Nvcc compiler and OpenCL kernel

I read that nvcc compiler can understand and compile OpenCL kernel with the parameter -lOpenCL

Despite this I get error trying to execute nvcc -arch=sm_50 -o sad.bin sad.cl -lOpenCL

nvcc fatal : Don’t know what to do with 'sad.cl’

So, Does nvcc compiler understand OpenCL kernel code?

I’ve never read or heard that (but there may be something I don’t know, of course).

nvcc can compile modules that “contain” OpenCL kernel code but the only way I’ve ever seen or heard of that working is in the same way that g++ (or cl.exe on windows) can do so - using an OpenCL library call to “handle” the kernel code.

Here is an example of what I mean. (I’m pretty sure that is not what you mean.) In that case the filename extension is .cpp, not .cl. Here is a similar example showing how you can “force” nvcc to “look in” a .cl file. But again, without knowing what you expect the contents of the .cl file to look like, that may not be what you had in mind. I would not say in either of these cases that the nvcc compiler “understands” OpenCL kernel code.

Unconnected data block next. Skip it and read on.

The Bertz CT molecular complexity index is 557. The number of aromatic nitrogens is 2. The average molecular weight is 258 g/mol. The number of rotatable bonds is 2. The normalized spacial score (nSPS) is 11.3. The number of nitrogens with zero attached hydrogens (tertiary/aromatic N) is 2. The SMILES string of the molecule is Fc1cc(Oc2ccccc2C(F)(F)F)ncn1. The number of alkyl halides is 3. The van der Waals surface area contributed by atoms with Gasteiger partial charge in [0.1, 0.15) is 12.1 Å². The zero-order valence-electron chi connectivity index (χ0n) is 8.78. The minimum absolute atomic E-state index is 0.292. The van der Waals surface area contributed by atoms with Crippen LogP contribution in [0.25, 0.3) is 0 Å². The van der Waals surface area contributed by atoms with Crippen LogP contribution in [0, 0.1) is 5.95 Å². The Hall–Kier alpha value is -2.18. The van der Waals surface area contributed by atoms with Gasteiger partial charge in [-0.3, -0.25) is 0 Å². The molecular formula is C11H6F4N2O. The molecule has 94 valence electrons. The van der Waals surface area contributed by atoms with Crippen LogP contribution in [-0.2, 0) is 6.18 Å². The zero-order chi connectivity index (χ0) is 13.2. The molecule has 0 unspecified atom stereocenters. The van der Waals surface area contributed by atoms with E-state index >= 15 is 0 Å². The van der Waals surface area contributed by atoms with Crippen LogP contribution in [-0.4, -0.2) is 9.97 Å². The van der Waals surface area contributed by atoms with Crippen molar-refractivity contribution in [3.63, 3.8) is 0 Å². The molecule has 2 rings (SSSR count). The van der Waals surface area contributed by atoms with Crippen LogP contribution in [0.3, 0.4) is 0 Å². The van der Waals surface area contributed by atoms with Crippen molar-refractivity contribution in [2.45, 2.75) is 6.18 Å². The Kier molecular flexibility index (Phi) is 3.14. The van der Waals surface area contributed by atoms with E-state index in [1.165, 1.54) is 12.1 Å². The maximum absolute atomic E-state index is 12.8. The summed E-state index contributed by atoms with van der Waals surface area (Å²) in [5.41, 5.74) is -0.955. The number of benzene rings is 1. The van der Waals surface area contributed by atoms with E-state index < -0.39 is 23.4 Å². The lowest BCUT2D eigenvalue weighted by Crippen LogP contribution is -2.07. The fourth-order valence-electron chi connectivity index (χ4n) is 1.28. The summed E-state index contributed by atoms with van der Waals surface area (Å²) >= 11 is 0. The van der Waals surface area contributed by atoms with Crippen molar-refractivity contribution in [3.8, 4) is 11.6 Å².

As the error message indicates, by default nvcc won’t look in a file with an extension of .cl for anything (neither would g++). Furthermore, the -l switch is a direction to the linker, (just as it is for g++).

In the early days NVIDIA explicitly stated that it did not provide a standalone compiler for OpenCL code. Some things have changed since that description (for example now I am pretty sure that NVIDIA’s OpenCL library maintains a JIT cache) but I’ve never heard of NVIDIA providing a standalone compiler for OpenCL kernel code.

AFAIK people who want to inspect PTX associated with NVIDIA OpenCL implementation do something like this (which isn’t using/doesn’t need nvcc).

Thanks for the reply. I already know how to compile the CL code just-in-time (JIT) but I want to discover-use the offline method.

According to the post below, this is possible with nvcc but the article is about 4 years old, so I thought that this was an option (if ever existed) that currently deprecated.